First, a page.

Election results thread: Dark days ahead

Polls just closed in Iowa. Considered a heavy favorite to win the electoral college, Hillary Clinton is in serious danger of losing the presidency. Results from swing states to the east suggest that Donald Trump is outperforming Mitt Romney in heavily white working-class and rural areas. That doesn’t bode well for our state, even if early vote numbers suggested Clinton might have a chance.

Most of the battleground state House and Senate districts are overwhelmingly white. Republicans have been able to outspend Democrats in almost all of the targeted races. We could be looking at a GOP trifecta in Iowa for the first time since 1998.

I’ll be updating this post regularly as Iowa results come in. The Secretary of State will post results here.

No surprise: the U.S. Senate race was called for Chuck Grassley immediately. He led all the late opinion polls by comfortable double-digit margins.

The rest of the updates are after the jump.

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The truth about that so-called "trolley for lobbyists"

Iowa Republicans have spent hundreds of thousands of dollars this fall on television commercials and direct mail highlighting supposedly wasteful spending by Democratic state lawmakers. For the fourth election cycle in a row, many of these attacks repeat zombie lies from the 2010 campaign about money spent on “heated sidewalks” and a “trolley for lobbyists.”

As Bleeding Heartland explained here, Iowa House and Senate Democrats never approved money for heated sidewalks. They simply rejected a GOP amendment to a 2010 appropriations bill, which would have prohibited using state funds for “geothermal systems for melting snow and ice from streets or sidewalks.” The amendment was pointless, because planners of the award-winning streetscape project in question had already ruled out heated sidewalks in favor of porous pavement.

What about the Republican hit pieces claiming Democrats spent money on a “trolley for lobbyists”?

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Iowa Senate district 42: Nothing to see here--unless Trump has big coattails

Iowa is blessed with an unusually large number of competitive state legislative districts, thanks to our non-partisan redistricting process. Most election years, at least half a dozen Iowa Senate seats and twice as many House seats are in play. Campaign finance reports showing where candidates and party leaders are spending the most money provide the best clue on which legislative races are worth watching.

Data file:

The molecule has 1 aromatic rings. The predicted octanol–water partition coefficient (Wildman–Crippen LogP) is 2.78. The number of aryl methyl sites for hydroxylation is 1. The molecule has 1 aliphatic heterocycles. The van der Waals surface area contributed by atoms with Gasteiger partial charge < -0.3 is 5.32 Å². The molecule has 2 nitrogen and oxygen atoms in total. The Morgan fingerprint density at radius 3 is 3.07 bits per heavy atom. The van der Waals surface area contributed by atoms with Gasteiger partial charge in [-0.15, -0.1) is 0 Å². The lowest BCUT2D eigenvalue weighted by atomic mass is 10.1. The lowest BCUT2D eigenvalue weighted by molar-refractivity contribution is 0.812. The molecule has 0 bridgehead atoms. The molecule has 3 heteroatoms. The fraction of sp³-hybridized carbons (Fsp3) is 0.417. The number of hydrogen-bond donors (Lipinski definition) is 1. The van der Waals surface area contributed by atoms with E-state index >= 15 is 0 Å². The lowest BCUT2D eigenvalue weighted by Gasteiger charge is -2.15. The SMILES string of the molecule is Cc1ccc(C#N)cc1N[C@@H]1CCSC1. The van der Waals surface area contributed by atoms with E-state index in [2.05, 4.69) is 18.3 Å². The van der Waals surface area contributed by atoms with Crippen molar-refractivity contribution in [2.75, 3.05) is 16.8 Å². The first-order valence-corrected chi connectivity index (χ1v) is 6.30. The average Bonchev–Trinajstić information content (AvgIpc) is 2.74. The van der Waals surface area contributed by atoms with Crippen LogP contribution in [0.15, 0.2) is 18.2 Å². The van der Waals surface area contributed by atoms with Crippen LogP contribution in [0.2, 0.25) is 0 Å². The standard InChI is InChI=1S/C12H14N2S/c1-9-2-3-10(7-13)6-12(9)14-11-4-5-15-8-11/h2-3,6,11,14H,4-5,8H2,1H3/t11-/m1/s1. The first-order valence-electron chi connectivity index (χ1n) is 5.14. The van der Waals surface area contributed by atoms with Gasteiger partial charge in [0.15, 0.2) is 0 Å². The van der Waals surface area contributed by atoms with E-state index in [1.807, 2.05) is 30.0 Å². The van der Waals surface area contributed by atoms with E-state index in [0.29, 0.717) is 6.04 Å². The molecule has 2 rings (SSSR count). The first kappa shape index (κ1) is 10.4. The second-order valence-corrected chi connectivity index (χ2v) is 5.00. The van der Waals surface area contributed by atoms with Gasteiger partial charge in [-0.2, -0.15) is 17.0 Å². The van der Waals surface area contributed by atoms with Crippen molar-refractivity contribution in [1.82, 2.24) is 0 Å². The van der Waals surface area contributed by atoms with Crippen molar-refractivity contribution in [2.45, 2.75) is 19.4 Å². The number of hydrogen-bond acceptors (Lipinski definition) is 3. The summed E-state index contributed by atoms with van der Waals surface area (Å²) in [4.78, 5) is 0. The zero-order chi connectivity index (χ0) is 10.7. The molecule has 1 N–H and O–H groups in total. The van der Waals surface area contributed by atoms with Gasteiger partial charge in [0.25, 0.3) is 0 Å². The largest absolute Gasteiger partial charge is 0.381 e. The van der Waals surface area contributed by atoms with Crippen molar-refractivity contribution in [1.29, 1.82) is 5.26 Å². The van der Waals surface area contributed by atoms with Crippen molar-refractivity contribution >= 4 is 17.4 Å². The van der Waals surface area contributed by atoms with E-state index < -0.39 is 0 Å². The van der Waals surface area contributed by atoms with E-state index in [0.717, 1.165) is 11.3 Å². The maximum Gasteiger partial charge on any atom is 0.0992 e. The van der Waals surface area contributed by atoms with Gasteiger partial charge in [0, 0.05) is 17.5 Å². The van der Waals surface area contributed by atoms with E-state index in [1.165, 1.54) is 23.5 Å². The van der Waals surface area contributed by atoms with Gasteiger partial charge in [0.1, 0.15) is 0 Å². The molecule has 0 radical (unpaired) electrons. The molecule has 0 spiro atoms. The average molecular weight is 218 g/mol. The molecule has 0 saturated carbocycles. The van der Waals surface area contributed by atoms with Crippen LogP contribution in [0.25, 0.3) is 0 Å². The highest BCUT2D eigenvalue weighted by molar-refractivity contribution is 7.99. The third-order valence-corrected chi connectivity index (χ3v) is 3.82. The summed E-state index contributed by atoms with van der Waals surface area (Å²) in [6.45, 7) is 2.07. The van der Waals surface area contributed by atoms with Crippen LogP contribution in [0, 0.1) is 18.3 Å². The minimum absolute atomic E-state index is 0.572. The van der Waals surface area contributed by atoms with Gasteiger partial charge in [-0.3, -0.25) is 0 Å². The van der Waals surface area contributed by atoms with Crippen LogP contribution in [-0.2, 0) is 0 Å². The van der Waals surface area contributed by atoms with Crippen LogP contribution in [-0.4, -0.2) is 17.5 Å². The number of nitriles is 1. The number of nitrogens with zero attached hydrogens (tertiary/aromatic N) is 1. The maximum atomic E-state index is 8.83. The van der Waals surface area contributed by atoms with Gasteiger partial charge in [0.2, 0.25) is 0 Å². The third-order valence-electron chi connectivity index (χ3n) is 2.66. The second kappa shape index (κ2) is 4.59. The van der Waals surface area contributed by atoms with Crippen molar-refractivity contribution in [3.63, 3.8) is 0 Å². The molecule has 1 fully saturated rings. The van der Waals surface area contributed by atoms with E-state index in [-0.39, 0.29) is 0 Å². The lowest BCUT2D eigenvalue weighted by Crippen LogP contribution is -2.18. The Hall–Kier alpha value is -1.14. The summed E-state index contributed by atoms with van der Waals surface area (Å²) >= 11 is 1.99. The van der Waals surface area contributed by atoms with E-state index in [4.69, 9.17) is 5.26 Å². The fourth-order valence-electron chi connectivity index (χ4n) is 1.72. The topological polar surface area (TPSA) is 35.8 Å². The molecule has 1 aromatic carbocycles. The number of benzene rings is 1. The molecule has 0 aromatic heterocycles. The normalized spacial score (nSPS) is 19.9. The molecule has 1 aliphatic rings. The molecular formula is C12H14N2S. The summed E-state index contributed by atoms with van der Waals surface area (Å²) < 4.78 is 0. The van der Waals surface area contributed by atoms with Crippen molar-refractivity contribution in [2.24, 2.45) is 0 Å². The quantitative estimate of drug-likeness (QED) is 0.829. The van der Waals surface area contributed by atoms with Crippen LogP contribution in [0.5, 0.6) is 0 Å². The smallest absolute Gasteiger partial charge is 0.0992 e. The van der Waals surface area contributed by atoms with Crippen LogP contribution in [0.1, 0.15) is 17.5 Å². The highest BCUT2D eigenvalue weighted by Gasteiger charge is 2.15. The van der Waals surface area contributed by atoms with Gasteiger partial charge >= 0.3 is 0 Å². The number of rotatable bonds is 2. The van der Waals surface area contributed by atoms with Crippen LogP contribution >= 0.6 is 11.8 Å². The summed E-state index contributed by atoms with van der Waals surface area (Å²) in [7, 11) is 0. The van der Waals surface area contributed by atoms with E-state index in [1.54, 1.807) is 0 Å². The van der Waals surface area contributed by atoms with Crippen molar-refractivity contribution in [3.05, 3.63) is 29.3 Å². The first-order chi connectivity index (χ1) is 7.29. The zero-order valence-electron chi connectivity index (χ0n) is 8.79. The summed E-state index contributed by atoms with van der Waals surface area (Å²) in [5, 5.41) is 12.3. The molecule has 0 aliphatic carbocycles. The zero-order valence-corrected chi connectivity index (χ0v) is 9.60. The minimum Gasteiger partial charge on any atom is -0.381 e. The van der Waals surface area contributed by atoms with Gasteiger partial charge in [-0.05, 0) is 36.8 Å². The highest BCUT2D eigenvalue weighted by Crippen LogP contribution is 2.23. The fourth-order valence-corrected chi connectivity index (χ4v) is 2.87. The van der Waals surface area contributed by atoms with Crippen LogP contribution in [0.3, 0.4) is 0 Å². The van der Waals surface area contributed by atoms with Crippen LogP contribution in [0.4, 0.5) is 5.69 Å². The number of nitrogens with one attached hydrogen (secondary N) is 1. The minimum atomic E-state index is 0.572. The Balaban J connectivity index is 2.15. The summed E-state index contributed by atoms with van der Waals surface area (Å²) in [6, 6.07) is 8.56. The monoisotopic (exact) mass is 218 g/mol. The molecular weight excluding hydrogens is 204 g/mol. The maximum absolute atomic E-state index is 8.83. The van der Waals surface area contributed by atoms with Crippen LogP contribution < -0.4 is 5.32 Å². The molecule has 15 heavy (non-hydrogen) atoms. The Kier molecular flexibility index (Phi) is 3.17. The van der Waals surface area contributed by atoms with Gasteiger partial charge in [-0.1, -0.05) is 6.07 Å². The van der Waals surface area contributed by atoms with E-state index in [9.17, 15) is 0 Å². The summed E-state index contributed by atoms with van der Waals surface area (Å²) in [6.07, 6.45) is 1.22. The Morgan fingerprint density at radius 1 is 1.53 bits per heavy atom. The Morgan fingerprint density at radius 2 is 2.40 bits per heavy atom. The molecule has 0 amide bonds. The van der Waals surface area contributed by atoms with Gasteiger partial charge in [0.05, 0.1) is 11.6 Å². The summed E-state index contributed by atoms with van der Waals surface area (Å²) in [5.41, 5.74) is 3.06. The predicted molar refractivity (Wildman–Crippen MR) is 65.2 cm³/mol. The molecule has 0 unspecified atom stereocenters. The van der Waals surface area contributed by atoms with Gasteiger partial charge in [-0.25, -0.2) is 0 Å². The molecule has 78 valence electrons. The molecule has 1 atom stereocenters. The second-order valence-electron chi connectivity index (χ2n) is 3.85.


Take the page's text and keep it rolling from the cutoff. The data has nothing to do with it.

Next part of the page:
That said, most years at least one little-noticed candidate pulls off a big upset in an Iowa House or Senate district neither party was targeting. Now-disgraced Kent Sorenson won his first race in 2008, taking a House seat that had been considered safe for Democrats. Two years later, Kim Pearson got no help from GOP leaders en route to winning a House seat where the Democratic incumbent had been unopposed the previous election. Republican Mark Chelgren won an Ottumwa-based Senate district for the first time by ten votes. That seat had been considered so safe that the Democratic incumbent was knocking doors for a colleague in another district during the final weekend. I learned later that internal GOP polling had Chelgren almost 20 points down a couple of seeks before the election.

I can’t shake the feeling that in this strange campaign with two unpopular presidential nominees, something weird will happen in a down-ballot race no one is watching. So before I get back to Bleeding Heartland’s last few battleground Senate and House race profiles, a few words on why I feel a race in Iowa’s southeast corner could produce a shocking result.

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Iowa Senate district 32 preview: Brian Schoenjahn vs. Craig Johnson

To win control of the Iowa Senate, where Democrats have held a 26 to 24 majority for the last six years, Republicans will need to beat at least two Democratic incumbents. One of their top targets is Senator Brian Schoenjahn, who is seeking a fourth term in Senate district 32.

Follow me after the jump for a map and details on the political makeup of this northeast Iowa district, along with background on Schoenjahn and his challenger Craig Johnson, the key issues for each candidate, and a look at Johnson’s first television commercial.

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Double payback: Steve King staffer will challenge GOP Senator David Johnson

Zach Whiting, a staffer for U.S. Representative Steve King, will run for the Iowa Senate in 2018 against Republican State Senator David Johnson, Tom Lawrence reported today for nwestiowa.com. Whiting told Lawrence, “David Johnson’s decision to leave the Republican Party has left his constituents without a representative, without an effective representative.” Johnson announced on June 7 that he was changing his registration to no-party because of Donald Trump’s “racist remarks and judicial jihad.” I assume he will rejoin the GOP soon after the November election, though he has not promised to do so.

Lawrence’s article did not mention another likely motivation for Whiting’s bid: Johnson supported and donated to Iowa Senate colleague Rick Bertrand’s challenge to King in the fourth Congressional district this year. King won just under 65 percent of the Republican primary vote. Johnson later told the Sioux City Journal he would support Bertrand for Congress again, adding, “There is too much blind loyalty to Steve King.”

Follow me after the jump for more about the political make-up of Iowa Senate district 1, background on both candidates, and first thoughts on Whiting’s chances.

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